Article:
World Food Day is celebrated annually on the 16th of October. The goal of World Food day is to show commitment to Sustainable Development Goal (SDG) 2 – to achieve Zero Hunger by 2030. It’s also a day to celebrate the progress that has been made towards reaching Zero Hunger. The theme for 2017 is “Change the future of migration. Invest in food security and Rural development”.
In Kenya, the achievement of national food security is a key objective of the agricultural sector. Food security in this case is defined as “ a situation in which all people, at all times, have physical, social and economic access to sufficient, safe and nutritious food which meets their dietary needs and food preferences for an active and healthy life” (Kenya Food Security Steering Group, 2008). In the recent years, and especially starting from 2008, Kenya has been facing severe food insecurity problems. These are depicted by a high proportion of the population having no access to food in the right amounts and quality. Official estimates indicate over 10 million people are food insecure with majority of them living on food relief.
The current food insecurity problems are attributed to several factors key being climate change. The world’s poorest many of whom are farmers, fishers and pastoralists are being hit hardest by higher temperatures and an increasing frequency in weather-related disasters. In Kenya, climate change which has led to failed rainfall for consecutive seasons and therefore recurrent droughts which deplete the livelihoods of the community not to mention increased food prices
It is estimated that four million Kenyans are in need of food aid. To meet such a heavy demand, agriculture and food systems will need to adapt to the adverse effects of climate change and become more resilient, productive and sustainable. This is the only way that we can ensure the wellbeing of ecosystems and rural populations. This calls for growing food in a sustainable way which means adopting practices that produce more with less in the same area of land and use natural resources wisely.
Our office in Kenya, through the Education pillar have been addressing the food insecurity issue through provision of school meals in their areas of operation, hence fulfilling our vision and purpose of creating a world where no child goes to bed hungry. The Food and nutrition pillar, train pregnant and lactating mothers about proper nutrition and the foods to consume and feed the baby during the 1000 days of child which are critical.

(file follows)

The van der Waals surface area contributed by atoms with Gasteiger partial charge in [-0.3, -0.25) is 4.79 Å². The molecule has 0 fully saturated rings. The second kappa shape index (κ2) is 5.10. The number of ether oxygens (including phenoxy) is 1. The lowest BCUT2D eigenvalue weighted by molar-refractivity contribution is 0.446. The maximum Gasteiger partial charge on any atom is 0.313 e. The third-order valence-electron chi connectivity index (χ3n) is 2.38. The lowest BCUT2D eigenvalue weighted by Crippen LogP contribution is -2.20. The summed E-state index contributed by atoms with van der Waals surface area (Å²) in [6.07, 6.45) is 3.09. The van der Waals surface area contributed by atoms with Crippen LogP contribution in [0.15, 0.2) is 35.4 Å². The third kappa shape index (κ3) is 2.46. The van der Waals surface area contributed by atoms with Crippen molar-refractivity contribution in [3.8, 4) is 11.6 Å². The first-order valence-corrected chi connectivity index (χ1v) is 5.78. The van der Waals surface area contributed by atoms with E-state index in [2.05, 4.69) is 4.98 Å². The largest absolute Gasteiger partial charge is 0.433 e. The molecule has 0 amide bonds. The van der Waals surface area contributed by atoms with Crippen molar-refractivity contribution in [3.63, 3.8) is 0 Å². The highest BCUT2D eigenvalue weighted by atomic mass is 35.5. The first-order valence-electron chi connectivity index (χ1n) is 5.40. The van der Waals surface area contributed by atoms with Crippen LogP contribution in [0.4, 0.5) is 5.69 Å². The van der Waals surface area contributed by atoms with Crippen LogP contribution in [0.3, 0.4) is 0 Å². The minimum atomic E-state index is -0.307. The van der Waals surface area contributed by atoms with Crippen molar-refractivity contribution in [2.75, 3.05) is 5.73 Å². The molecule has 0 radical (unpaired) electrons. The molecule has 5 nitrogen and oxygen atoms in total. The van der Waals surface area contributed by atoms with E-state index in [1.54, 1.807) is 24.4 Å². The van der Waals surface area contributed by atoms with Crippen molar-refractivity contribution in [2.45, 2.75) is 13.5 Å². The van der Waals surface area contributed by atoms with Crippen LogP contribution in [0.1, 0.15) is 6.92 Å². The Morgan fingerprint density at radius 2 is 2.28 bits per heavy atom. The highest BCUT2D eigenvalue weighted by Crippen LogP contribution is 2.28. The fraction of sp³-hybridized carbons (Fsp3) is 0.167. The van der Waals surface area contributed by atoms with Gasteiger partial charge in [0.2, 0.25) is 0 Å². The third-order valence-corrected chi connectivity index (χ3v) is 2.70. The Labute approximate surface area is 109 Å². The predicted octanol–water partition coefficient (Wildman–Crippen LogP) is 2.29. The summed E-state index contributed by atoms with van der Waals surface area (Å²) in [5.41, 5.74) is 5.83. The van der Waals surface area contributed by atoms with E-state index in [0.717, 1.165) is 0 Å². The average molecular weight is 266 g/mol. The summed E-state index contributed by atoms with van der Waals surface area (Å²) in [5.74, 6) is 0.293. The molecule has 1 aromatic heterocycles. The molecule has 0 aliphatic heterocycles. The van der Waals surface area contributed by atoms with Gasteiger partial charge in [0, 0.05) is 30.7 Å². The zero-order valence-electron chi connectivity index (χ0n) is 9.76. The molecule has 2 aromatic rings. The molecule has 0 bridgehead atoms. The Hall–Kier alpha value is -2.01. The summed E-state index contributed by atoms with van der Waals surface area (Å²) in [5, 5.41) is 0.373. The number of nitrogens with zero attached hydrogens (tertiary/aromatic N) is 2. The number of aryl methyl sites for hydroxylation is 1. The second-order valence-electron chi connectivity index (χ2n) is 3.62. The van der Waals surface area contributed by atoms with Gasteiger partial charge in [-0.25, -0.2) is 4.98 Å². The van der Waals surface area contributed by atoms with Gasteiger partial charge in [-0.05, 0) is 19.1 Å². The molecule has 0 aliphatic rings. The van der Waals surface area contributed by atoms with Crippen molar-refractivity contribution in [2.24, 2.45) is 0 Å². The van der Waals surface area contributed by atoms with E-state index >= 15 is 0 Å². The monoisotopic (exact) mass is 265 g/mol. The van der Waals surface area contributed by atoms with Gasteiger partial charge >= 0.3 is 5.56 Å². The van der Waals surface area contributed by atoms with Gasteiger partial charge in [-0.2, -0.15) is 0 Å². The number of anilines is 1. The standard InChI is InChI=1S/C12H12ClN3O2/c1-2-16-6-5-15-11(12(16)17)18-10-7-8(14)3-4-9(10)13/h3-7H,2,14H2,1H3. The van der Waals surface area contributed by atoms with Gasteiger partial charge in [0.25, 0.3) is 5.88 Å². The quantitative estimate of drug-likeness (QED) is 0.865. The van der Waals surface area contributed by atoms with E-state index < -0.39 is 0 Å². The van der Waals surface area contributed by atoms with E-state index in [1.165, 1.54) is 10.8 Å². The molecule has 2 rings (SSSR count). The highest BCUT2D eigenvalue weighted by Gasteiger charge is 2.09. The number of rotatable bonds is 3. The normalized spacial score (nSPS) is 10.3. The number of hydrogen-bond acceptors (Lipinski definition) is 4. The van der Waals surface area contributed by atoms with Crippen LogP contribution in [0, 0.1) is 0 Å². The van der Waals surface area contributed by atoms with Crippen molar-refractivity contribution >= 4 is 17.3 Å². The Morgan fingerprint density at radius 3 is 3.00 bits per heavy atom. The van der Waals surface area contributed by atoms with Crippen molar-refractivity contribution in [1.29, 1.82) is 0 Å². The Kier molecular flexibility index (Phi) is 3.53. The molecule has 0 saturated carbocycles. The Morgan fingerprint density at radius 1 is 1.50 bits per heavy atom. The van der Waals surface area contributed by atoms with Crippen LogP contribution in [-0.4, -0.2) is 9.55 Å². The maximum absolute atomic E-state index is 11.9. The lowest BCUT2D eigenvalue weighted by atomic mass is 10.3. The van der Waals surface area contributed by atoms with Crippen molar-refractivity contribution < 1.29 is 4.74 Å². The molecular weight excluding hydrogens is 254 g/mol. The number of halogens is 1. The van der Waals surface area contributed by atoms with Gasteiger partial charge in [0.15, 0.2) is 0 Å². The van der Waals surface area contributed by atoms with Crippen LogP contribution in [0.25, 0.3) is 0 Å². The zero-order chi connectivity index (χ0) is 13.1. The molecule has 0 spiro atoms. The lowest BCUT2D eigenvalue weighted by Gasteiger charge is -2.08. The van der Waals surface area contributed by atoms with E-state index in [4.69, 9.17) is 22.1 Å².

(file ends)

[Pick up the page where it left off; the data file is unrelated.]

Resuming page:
The livelihoods pillar has been working in collaboration with the ministry of Agriculture to teach communities how to grow their own food (vegetables and fruits) through kitchen gardens where various simple and cost effective technologies are used such as; moist beds, multistory gardens, hanging gardens and keyhole. The trainings target parents, school board of members and pupils in the school. The parents select champion farmers who become ambassadors of the knowledge and skills on kitchen gardening in the community. Through the 4k-club, the pupils are trained and later cascade the knowledge to their peers. This helps to foster the need to address food security through production and the kitchen gardens serve as a learning center for the community, parents and pupils.
The MOA hosted the agricultural show for 7 days (2nd -8th October) where they exhibited simple technologies that facilitate bridging the gap of food insecurity. They also sensitized the community on the various types quality seeds and drought tolerant crops especially for the communities in the ASAL areas.
This year, we will be joining parents, pupils and the community in Ngando primary to celebrate World Food Day. The ministry of agriculture staff will take lead in the celebrations where they are expected to educate the community about food production using the kitchen garden that has been established in the school. By strengthening the resilience of champion farmers, schools, and the community at large, we can guarantee food security for the increasing population.